A Champion Down to Scrabble
YZAZVYZ—the average Harvard student would dismiss these seven letters as gibberish, but Sam P. Rosin ’15 can rearrange them to form a word in a mere three seconds. To him, it’s obvious that these letters spell “zyzzyva,” a type of weevil and the name of a computer program he uses daily to train for the World Scrabble Championship.
Rosin will compete in the tournament in Warsaw, Poland from Oct. 12 to 16. As part of the 15 member U.S. team, Rosin will play 34 games over the course of the biennial championship. “It’s intense,” Rosin said, but he’s excited to meet the other contenders. “At Worlds two years ago, I had opponents from Uganda, Nigeria, Bahrain, Thailand, Singapore ... all over the world. [For many of the contenders,] English isn’t even their first language.”
Rosin’s Scrabble career began at the age of eight. He came across a book that his grandfather had given his father: “Word Freak: Heartbreak, Triumph, Genius, and Obsession in the World of Competitive Scrabble Players.” The book’s author, Stefan Fatsis, narrates his transition from sports writer and casual Scrabble fan to tournament-level contender. Rosin was fascinated by the story and joined his first Scrabble club. At age nine, he started beating his father and participated in his first local Scrabble tournament.
At age 16, Rosin was the youngest U.S. representative to ever make it to the World Championships and placed 39th at the 2009 Malaysia competition. In addition, Rosin has competed in the U.S. National Scrabble Championship seven times. In 2010, he came in 12th place.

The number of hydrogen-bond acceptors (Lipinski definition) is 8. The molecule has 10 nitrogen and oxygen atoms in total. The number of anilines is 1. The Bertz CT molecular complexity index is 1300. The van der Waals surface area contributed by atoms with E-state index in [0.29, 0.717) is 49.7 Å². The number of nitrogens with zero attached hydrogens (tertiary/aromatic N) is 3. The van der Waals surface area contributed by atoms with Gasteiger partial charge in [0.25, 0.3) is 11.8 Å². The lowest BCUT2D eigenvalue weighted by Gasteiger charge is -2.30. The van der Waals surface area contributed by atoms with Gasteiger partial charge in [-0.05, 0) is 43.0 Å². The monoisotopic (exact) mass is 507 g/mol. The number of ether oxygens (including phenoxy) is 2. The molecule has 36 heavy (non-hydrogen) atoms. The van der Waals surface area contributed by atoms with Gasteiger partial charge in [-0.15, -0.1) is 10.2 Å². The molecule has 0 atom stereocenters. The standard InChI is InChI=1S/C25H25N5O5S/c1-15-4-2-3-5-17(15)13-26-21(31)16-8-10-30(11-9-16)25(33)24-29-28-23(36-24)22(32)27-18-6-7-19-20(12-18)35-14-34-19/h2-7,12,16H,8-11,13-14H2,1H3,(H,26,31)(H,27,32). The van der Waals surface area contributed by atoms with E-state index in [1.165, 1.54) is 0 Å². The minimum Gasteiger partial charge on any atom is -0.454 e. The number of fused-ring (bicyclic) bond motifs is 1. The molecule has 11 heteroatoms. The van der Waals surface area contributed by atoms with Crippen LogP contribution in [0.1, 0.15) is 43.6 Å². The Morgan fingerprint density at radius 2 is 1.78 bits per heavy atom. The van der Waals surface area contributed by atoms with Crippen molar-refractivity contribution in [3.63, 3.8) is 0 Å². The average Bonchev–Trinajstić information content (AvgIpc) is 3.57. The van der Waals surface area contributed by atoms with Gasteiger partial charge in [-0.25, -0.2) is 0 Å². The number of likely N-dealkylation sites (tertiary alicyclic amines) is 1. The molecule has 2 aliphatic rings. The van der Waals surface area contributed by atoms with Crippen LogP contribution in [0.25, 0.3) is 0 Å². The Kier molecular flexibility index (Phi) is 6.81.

Rosin’s most epic move ever? The word “LIQUORED.” Falling on two triple word score spaces, the move gained him 221 points. In the same game, he also achieved his highest final score of 723 points. “I don’t complain about my letters,” Rosin said. “It’s not about your tiles, it’s about the play you make.”
There are tricks of the trade to help him make these high-scoring plays—musical notes (such as do, re, mi), Greek letters, and Hebrew letters are all fair game. Moreover, if your opponent doesn’t challenge a word, the word stands. Rosin has successfully bluffed his opponents with made-up words such as “rootset” and “bosic.”
Rosin knows nearly all the words in “The Official Scrabble Players Dictionary,” and his career came full-circle when Fatsis chronicled his journey in the recently-published 10th edition of “Word Freak.”
Rosin is always looking to spread the joy of Scrabble. “Every game is very different; there’s always a new challenge,” he said. “I’ve played thousands and thousands of games, and I still make mistakes.” In high school, Rosin coached two young players, and he is now looking to start a club at Harvard. His one requirement to join? You must be DTS—Down To Scrabble.
CHALLENGING THE CHAMPION
Rosin can’t count the number of Scrabble boards he has at home, but FM challenged him to play on the one he brought with him to Harvard. A typical match should last approximately 45-50 minutes, as players have no more than 25 minutes to consider their moves throughout the game. As a result, Sam is consistently putting words on the board before we’ve even picked more tiles from the bag. In the course of the game, Rosin uses four triple-word spaces and uses all seven tiles in one move twice (called a “bingo,” this move awards the player an extra 50 points).
His highest single move gives him 67 points. The game is also a vocabulary lesson—we learn words such as “twinier,” “oho,” and “qat.” Unsurprisingly, FM was creamed 447 to 241, despite the fact that he passed up two turns to exchange tiles.